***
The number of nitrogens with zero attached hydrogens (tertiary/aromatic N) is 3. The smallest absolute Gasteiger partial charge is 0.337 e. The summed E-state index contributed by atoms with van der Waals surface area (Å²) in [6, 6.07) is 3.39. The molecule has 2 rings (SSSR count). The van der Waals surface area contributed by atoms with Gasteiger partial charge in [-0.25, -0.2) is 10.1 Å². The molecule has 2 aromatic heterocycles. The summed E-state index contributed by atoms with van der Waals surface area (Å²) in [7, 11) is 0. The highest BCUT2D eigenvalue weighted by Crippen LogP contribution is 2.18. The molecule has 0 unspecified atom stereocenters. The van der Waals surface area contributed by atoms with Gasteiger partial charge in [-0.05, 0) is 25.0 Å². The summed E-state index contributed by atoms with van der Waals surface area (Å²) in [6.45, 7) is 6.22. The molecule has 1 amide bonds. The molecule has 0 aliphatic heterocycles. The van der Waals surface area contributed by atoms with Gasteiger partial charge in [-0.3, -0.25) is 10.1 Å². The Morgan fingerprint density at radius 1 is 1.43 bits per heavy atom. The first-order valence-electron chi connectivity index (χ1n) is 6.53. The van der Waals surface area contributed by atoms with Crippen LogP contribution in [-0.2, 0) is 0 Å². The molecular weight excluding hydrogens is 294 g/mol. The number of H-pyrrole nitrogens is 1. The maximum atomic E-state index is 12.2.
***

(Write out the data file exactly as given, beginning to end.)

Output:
The number of nitrogens with zero attached hydrogens (tertiary/aromatic N) is 3. The smallest absolute Gasteiger partial charge is 0.337 e. The summed E-state index contributed by atoms with van der Waals surface area (Å²) in [6, 6.07) is 3.39. The molecule has 2 rings (SSSR count). The van der Waals surface area contributed by atoms with Gasteiger partial charge in [-0.25, -0.2) is 10.1 Å². The molecule has 2 aromatic heterocycles. The summed E-state index contributed by atoms with van der Waals surface area (Å²) in [7, 11) is 0. The highest BCUT2D eigenvalue weighted by Crippen LogP contribution is 2.18. The molecule has 0 unspecified atom stereocenters. The van der Waals surface area contributed by atoms with Gasteiger partial charge in [-0.05, 0) is 25.0 Å². The summed E-state index contributed by atoms with van der Waals surface area (Å²) in [6.45, 7) is 6.22. The molecule has 1 amide bonds. The molecule has 0 aliphatic heterocycles. The van der Waals surface area contributed by atoms with Gasteiger partial charge in [-0.3, -0.25) is 10.1 Å². The Morgan fingerprint density at radius 1 is 1.43 bits per heavy atom. The first-order valence-electron chi connectivity index (χ1n) is 6.53. The van der Waals surface area contributed by atoms with Crippen LogP contribution in [-0.2, 0) is 0 Å². The molecular weight excluding hydrogens is 294 g/mol. The number of H-pyrrole nitrogens is 1. The maximum atomic E-state index is 12.2.